It’s just who I am. It’s a neuroticism that won’t go away, and I have to live with it every single day of my life. I guess it’s the reason why I’ve held back for so long, because I never really wanted to get my feet wet and start feeling this way all the time. And it’s the reason why I love talking about my hopes and my dreams, my ideas and my philosophies, because it makes me feel like I’m more than just one of the other 999 manuscript authors on that table. It makes me feel like I’ve got something that they don’t, even though that may be entirely a lie just to make myself feel better.

Every time I get a new follower on my blog, it makes me feel better. Every time I get an email or a message from someone saying that they appreciated one of my posts, it makes me feel better. Because truthfully, every time I press that Publish button, I’m scared out of my mind. I’m afraid that I’ll be judged and I’ll be ridiculed for something I said, or that a potential publisher will laugh at my inexpertise. But I do it anyway, because only by doing these things will I ever have a chance to make myself more than what I am right now.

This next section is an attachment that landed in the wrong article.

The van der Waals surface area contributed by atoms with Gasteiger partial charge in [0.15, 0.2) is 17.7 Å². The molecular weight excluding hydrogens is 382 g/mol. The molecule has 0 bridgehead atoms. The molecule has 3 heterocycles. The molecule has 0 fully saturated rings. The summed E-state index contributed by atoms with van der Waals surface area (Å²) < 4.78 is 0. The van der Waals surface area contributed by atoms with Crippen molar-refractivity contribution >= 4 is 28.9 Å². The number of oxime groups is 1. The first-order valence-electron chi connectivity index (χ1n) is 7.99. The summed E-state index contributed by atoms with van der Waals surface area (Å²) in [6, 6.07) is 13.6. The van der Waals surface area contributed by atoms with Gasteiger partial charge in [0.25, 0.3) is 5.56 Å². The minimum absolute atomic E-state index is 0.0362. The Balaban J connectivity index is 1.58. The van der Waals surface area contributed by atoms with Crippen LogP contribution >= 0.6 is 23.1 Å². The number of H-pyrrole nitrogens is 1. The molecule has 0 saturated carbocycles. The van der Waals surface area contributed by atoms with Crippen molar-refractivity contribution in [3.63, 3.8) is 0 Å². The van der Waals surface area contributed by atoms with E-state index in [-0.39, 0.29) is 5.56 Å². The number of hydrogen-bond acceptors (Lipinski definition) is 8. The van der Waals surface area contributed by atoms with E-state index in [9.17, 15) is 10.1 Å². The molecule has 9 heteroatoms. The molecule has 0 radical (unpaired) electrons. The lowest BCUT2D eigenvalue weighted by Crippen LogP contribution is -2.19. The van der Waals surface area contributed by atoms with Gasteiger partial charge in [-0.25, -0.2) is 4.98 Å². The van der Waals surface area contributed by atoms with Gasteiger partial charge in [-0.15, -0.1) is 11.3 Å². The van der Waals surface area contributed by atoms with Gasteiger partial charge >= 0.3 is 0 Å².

It’s probably naive of me to think that other writers don’t feel this way; I’m sure many do. What I’m saying is, just as I have to tell myself every single day, no matter how much you might hate yourself and everything you type down, you still have to keep going. There’s a reason why you started doing what you’re doing, whatever that may be, and you shouldn’t stop just because you lost a bit of confidence along the way. I hope some day my words will come with the experience of a successful author, but even if they don’t, at least I can look back at my life knowing that I tried.

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3 thoughts on “How to Find the Confidence You Need

  1. Hey discovered your blog on Cracked and I have to say I think you have the knack for it. It is totally normal and I think somewhat expected to feel apprehension when submitting a new post. This, to me shows that you care about what you are doing and as a fellow blogger I often wonder if what I have to say is what people want to hear.